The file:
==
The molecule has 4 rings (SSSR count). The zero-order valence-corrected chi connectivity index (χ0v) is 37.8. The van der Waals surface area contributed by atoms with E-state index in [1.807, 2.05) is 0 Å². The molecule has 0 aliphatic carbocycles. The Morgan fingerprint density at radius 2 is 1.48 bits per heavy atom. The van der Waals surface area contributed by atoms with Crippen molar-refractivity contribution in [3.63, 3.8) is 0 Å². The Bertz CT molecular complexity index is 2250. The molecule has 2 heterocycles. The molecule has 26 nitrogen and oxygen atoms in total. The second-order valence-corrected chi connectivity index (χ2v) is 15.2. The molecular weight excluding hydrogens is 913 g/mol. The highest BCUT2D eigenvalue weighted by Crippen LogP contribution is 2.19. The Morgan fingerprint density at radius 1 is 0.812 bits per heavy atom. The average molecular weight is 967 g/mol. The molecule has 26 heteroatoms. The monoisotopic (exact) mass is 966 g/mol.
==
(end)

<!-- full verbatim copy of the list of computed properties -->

The molecule has 4 rings (SSSR count). The zero-order valence-corrected chi connectivity index (χ0v) is 37.8. The van der Waals surface area contributed by atoms with E-state index in [1.807, 2.05) is 0 Å². The molecule has 0 aliphatic carbocycles. The Morgan fingerprint density at radius 2 is 1.48 bits per heavy atom. The van der Waals surface area contributed by atoms with Crippen molar-refractivity contribution in [3.63, 3.8) is 0 Å². The Bertz CT molecular complexity index is 2250. The molecule has 2 heterocycles. The molecule has 26 nitrogen and oxygen atoms in total. The second-order valence-corrected chi connectivity index (χ2v) is 15.2. The molecular weight excluding hydrogens is 913 g/mol. The highest BCUT2D eigenvalue weighted by Crippen LogP contribution is 2.19. The Morgan fingerprint density at radius 1 is 0.812 bits per heavy atom. The average molecular weight is 967 g/mol. The molecule has 26 heteroatoms. The monoisotopic (exact) mass is 966 g/mol.